When I first began going to my church, shortly after meeting Jesus, I was a little intimidated. Not many church people have experience with alcoholic/addicts. At first I felt less than. No one treated me that way. It was my own inferiority complex that kept me looking down. The folks at my church treated me just like I was one of them. They’ve been exceptional at helping me see my true identity: a beloved child of God my Father. Which is – coincidentally – their identity as well.
I do tell tales from time to time. Just so people remember I was a hard case. This may be why someone might interact with me as if I were relating a near-death experience. This also would be an appropriate response.
There have been four times when I was near death. That I know of. Only God knows the total. The last time was due to undetected stomach ulcers. Not a pleasant subject to talk about, and even less pleasant to remedy. I am one of the 20% of people that do not feel any pain from stomach ulcers. Lucky me!
Here’s what happened…
I woke one night with severe pain in my lower back. I got out of bed and took care of some personal business. On my journey back to the bed, I collapsed and blacked out. I came to a few hours later. The upper half of my body was on the bed, the rest of me on the floor; like I had tried to climb into bed but missed. On the bed sheets in front of me was an alarming amount of blood. I managed to find the phone and call 911. An ambulance arrived, and paramedics came to cart me out.
Remember when your mom told you to always wear clean underwear? You should. ‘Cause you just never know. I was carried out in just my BVDs, in front of the people the ambulance had woken up. It didn’t bother me much because I was losing my vision by then. I had bigger fish to fry, so to speak. Later I found out the back pain was my kidneys shutting down, and the temporary blindness was the brain attempting to save itself. There’s some debate about whether it was successful.
In the ambulance one of the paramedics said, “I’m not getting a pulse.” I wondered about the other poor guy they were working on. Eventually I realized it was me so I wiggled a finger. At least I think I did.
You know those overly-dramatized scenes in the TV shows about emergency rooms? That’s not always an over-dramatization. I’ll spare you the gory and unflattering details. Let’s just say the efficiency getting me into an operating room was clearly the result of lots of experience by a highly trained, professional medical team. I couldn’t see but I could hear, and they sounded like NASCAR announcers.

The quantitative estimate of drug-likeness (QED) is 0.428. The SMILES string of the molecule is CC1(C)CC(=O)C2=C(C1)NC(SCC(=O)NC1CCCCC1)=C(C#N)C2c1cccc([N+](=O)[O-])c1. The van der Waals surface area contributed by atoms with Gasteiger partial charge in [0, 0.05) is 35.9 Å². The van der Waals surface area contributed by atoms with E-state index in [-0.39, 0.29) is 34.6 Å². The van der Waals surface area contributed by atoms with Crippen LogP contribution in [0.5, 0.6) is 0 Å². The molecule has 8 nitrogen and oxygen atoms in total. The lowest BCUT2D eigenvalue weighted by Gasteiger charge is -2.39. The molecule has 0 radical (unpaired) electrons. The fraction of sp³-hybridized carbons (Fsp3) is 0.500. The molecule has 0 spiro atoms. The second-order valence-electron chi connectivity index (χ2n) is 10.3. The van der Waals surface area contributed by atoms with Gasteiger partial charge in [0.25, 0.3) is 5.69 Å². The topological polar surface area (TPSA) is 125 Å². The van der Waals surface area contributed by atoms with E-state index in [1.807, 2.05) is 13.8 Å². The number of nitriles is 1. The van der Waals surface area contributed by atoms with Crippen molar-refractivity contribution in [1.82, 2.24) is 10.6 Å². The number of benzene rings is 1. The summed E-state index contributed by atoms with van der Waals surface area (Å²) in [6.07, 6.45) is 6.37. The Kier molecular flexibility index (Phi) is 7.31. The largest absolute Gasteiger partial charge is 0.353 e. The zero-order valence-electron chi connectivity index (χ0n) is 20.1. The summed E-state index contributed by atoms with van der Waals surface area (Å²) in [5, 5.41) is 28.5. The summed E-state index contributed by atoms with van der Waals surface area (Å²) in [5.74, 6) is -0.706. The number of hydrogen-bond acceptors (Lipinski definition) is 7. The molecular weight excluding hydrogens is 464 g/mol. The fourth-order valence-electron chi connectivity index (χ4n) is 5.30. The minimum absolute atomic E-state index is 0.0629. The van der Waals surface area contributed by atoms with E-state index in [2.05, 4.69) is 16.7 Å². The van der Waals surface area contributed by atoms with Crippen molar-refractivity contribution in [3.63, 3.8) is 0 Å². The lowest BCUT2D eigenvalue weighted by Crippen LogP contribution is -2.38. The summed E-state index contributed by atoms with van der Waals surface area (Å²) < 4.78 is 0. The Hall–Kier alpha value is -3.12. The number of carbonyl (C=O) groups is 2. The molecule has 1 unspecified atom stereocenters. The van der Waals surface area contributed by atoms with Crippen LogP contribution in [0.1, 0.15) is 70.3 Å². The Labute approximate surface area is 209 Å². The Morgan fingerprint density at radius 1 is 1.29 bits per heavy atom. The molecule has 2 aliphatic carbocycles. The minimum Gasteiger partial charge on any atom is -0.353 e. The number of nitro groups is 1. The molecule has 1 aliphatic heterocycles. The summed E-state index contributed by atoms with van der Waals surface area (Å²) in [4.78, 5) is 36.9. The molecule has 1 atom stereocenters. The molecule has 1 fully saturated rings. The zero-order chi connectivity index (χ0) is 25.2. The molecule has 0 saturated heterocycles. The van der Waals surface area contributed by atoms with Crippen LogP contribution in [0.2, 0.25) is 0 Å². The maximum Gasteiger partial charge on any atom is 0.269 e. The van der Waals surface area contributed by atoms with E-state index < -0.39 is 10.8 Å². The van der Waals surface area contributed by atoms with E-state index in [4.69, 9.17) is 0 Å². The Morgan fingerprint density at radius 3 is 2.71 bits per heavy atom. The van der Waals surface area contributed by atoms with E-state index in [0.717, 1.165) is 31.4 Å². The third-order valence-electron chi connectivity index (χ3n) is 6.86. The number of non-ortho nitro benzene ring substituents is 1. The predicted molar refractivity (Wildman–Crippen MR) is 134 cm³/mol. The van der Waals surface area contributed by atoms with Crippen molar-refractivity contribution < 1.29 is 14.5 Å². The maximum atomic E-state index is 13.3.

While the ER people were rushing all over the place, I was fine. I found it oddly curious that dying could be so peaceful. I’d heard it could be that way. I would much prefer to go peacefully, like my great-grandfather… in his sleep; definitely not screaming and crying like his passengers. (sorry, I couldn’t resist the joke)
I regained consciousness the day after the operation. A surgeon stopped by to check on me. He said, by the time I got to surgery I had about 4 hours of life left in the dwindling blood supply in my body. Internal hemorrhaging, he said. Sad waste of a weekend, I said. See? I told you I used to be a jerk.
He asked what I remembered. I told him I blacked out in the middle of the night, and I came to (with vision) for a short time, which is when I dialed 911. He said it was just one of those things: gaining consciousness long enough to dial the phone sometimes happened in these cases. Usually not.
This is only one of many examples when God intervened in my life, while I was still an unredeemed rebel.
“but God shows his love for us in that while we were still sinners, Christ died for us.” Romans 5:8 ESV
No one knows when their last breath will be. We are all terminal cases. No one gets out alive. The odds of death are exactly 100%. I’m not being morbid; I’m being realistic. Everyone has an expiration date.
I do not want to get near the end and have regrets. I do not want to regret:
not saying the words someone needed to hear
spending all my evenings in front of a TV
I was ever apathetic
my last words to someone were angry ones
I am closer to the end of my earthly life than the beginning of it. The end is likely still far off. But for all of us, it is closer than it was last year or last week. When I breathe for the last time, I don’t want to be thinking about regret. I want to be thinking about seeing my Jesus.